Among all brands, it was Patek Philippe who always refused to expose the tourbillon since its foundation. Mr. Barat, head of complications at Patek Philippe, explains it as follows: A tourbillon is not an indication, it is a complication. That’s why we issue a certificate with our watches with tourbillon guaranteeing an accuracy of -1/+2 seconds a day (super cool btw). The reason we did not want to put on front is because the UV lights get through the sapphire glass and dry up the lubricants.
Patek Philippe launched the reference 5303 and put the tourbillon on the front for the first time ever. Mr. Barat explains the reasoning as now they have the possibility to treat the glass to block the UV light, therefore the sunlight cannot hurt the lubricants. An admirable mindset to say the least.
If we take a general look over the early tourbillons, what we see is that the watches are designed around the tourbillon, not the other way around. When we look at Breguet 3450, or Journe for example, or early Audemars Piguet tourbillons, we see that the tourbillon is given its own space on the dial, meaning it does not interfere with the overall design. 1815 Tourbillon on the other hand is a hole within the basic 1815 model, which is the reason I dissed at it, calling not very original – or just because of this, it is original?
On the other hand, the 1815 Tourbillon is in perfect harmony with A. Lange & Söhne’s overall design in tourbillons. So, I believe it just depends on where you see it. Albeit the design originality can be questionable, the craft is not, and 1815 Tourbillon has a couple of reasons why it is above and beyond of many, many other high-end watches with a tourbillon. However, before getting into that, let’s examine the dial.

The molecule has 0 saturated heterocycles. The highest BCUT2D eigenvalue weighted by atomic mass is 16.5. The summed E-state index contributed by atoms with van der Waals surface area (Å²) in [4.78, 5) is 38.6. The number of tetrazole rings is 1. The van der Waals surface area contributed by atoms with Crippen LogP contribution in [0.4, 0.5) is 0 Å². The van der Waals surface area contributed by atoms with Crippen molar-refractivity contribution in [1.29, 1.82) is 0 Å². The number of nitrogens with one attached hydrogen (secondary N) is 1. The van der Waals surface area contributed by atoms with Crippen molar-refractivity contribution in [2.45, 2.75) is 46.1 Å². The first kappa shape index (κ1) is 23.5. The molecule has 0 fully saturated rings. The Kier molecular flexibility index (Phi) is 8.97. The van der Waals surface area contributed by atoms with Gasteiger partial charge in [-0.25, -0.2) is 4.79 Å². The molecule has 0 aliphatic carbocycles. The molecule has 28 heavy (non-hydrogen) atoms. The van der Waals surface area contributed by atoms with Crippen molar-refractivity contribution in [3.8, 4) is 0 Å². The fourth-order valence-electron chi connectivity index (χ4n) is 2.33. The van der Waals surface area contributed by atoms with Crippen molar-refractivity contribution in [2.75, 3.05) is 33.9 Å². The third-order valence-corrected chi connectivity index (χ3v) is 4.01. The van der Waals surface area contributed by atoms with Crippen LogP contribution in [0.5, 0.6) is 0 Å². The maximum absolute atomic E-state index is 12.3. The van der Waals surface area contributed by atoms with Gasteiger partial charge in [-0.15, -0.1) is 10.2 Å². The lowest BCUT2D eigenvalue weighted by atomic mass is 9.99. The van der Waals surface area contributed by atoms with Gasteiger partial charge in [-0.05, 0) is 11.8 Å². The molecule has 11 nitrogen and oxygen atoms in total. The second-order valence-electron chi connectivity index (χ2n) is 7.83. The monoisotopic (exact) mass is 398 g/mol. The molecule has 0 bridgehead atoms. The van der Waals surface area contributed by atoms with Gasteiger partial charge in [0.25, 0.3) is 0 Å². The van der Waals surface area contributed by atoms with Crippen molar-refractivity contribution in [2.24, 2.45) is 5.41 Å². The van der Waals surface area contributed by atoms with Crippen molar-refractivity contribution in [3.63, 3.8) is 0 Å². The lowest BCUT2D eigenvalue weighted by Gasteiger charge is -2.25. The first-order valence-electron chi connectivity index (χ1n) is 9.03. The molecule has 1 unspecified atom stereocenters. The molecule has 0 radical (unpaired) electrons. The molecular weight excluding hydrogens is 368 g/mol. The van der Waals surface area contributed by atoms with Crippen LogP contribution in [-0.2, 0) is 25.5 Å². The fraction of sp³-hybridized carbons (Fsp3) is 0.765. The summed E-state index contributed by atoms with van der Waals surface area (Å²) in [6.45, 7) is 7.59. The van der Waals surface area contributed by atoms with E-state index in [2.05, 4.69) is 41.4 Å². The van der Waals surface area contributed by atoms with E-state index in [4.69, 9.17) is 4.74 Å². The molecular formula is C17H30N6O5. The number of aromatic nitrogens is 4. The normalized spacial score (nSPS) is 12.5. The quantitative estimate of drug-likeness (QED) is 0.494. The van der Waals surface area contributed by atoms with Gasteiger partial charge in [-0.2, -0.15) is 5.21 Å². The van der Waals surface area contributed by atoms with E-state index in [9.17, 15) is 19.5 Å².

1815 Tourbillon carries all the hallmarks of an 1815 collection watch. Thick, printed Arabic Numerals, blued steel Alpha hands, rail-way minute track, three-dots on each quarter, and of course stepped, silver dial. But most importantly, it carries possibly the most beautiful tourbillon made by A. Lange & Söhne.
The tourbillon carriage is an identical copy of the A. Lange & Söhne pocket watch number 82013, sold at Sotheby’s in 2019. Meaning, three arms with closed, curved ends, offering a delightful number of inward angles. The classic Glashütte style, or the most famous I should say, is Alfred Helwig’s obviously, which features the same three-armed construction with open ends. A. Lange & Söhne used this construction only for Lange 1 Tourbillon editions. 1815 Tourbillon, however, has just the best one.